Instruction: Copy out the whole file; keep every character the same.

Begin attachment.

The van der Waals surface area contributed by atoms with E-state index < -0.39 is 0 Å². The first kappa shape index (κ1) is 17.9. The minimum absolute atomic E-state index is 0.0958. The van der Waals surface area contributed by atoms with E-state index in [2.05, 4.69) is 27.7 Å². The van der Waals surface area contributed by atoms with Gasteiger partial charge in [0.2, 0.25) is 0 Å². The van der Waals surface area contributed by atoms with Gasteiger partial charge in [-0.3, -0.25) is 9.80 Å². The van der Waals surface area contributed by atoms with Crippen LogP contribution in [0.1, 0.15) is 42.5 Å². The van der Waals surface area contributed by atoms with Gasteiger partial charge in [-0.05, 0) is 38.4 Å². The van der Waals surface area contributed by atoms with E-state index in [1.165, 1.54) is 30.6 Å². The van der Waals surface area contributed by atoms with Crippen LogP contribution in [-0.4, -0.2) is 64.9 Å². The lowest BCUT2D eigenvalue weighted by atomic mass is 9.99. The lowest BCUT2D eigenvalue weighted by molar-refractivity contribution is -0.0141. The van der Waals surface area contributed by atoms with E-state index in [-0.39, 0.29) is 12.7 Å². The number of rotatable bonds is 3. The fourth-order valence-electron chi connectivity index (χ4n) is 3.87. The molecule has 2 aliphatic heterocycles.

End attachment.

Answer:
The van der Waals surface area contributed by atoms with E-state index < -0.39 is 0 Å². The first kappa shape index (κ1) is 17.9. The minimum absolute atomic E-state index is 0.0958. The van der Waals surface area contributed by atoms with E-state index in [2.05, 4.69) is 27.7 Å². The van der Waals surface area contributed by atoms with Gasteiger partial charge in [0.2, 0.25) is 0 Å². The van der Waals surface area contributed by atoms with Gasteiger partial charge in [-0.3, -0.25) is 9.80 Å². The van der Waals surface area contributed by atoms with Crippen LogP contribution in [0.1, 0.15) is 42.5 Å². The van der Waals surface area contributed by atoms with Gasteiger partial charge in [-0.05, 0) is 38.4 Å². The van der Waals surface area contributed by atoms with E-state index in [1.165, 1.54) is 30.6 Å². The van der Waals surface area contributed by atoms with Crippen LogP contribution in [-0.4, -0.2) is 64.9 Å². The lowest BCUT2D eigenvalue weighted by atomic mass is 9.99. The lowest BCUT2D eigenvalue weighted by molar-refractivity contribution is -0.0141. The van der Waals surface area contributed by atoms with E-state index in [-0.39, 0.29) is 12.7 Å². The number of rotatable bonds is 3. The fourth-order valence-electron chi connectivity index (χ4n) is 3.87. The molecule has 2 aliphatic heterocycles.